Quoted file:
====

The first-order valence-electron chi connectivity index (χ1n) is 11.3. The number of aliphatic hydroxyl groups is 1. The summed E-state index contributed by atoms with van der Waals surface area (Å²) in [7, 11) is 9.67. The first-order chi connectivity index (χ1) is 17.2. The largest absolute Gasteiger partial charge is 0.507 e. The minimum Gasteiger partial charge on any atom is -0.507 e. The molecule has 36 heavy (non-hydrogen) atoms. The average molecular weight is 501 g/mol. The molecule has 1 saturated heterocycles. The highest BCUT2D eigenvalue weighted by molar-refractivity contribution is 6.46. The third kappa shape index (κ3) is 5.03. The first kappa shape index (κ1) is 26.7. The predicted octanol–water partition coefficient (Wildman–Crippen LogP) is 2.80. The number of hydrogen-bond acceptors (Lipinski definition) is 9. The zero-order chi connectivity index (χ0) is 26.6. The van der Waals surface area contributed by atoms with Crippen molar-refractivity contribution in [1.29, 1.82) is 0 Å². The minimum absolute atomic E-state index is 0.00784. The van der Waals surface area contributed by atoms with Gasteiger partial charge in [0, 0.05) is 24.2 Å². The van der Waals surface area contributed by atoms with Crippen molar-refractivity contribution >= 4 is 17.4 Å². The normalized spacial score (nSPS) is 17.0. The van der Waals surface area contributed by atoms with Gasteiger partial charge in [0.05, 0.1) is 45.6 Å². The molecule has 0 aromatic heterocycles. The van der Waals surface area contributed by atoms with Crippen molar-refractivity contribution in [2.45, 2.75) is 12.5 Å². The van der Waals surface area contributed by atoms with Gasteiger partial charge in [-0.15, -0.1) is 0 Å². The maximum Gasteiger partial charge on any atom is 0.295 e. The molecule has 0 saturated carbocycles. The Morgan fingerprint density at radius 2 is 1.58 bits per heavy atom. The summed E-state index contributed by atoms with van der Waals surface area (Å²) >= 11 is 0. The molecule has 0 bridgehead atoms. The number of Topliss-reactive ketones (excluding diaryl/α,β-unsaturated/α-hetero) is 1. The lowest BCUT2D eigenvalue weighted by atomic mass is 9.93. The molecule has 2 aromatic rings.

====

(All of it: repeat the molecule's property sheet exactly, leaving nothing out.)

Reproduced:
The first-order valence-electron chi connectivity index (χ1n) is 11.3. The number of aliphatic hydroxyl groups is 1. The summed E-state index contributed by atoms with van der Waals surface area (Å²) in [7, 11) is 9.67. The first-order chi connectivity index (χ1) is 17.2. The largest absolute Gasteiger partial charge is 0.507 e. The minimum Gasteiger partial charge on any atom is -0.507 e. The molecule has 36 heavy (non-hydrogen) atoms. The average molecular weight is 501 g/mol. The molecule has 1 saturated heterocycles. The highest BCUT2D eigenvalue weighted by molar-refractivity contribution is 6.46. The third kappa shape index (κ3) is 5.03. The first kappa shape index (κ1) is 26.7. The predicted octanol–water partition coefficient (Wildman–Crippen LogP) is 2.80. The number of hydrogen-bond acceptors (Lipinski definition) is 9. The zero-order chi connectivity index (χ0) is 26.6. The van der Waals surface area contributed by atoms with Crippen molar-refractivity contribution in [1.29, 1.82) is 0 Å². The minimum absolute atomic E-state index is 0.00784. The van der Waals surface area contributed by atoms with Gasteiger partial charge in [0, 0.05) is 24.2 Å². The van der Waals surface area contributed by atoms with Crippen molar-refractivity contribution >= 4 is 17.4 Å². The normalized spacial score (nSPS) is 17.0. The van der Waals surface area contributed by atoms with Gasteiger partial charge in [0.05, 0.1) is 45.6 Å². The molecule has 0 aromatic heterocycles. The van der Waals surface area contributed by atoms with Crippen molar-refractivity contribution in [2.45, 2.75) is 12.5 Å². The van der Waals surface area contributed by atoms with Gasteiger partial charge in [-0.15, -0.1) is 0 Å². The maximum Gasteiger partial charge on any atom is 0.295 e. The molecule has 0 saturated carbocycles. The Morgan fingerprint density at radius 2 is 1.58 bits per heavy atom. The summed E-state index contributed by atoms with van der Waals surface area (Å²) >= 11 is 0. The molecule has 0 bridgehead atoms. The number of Topliss-reactive ketones (excluding diaryl/α,β-unsaturated/α-hetero) is 1. The lowest BCUT2D eigenvalue weighted by atomic mass is 9.93. The molecule has 2 aromatic rings.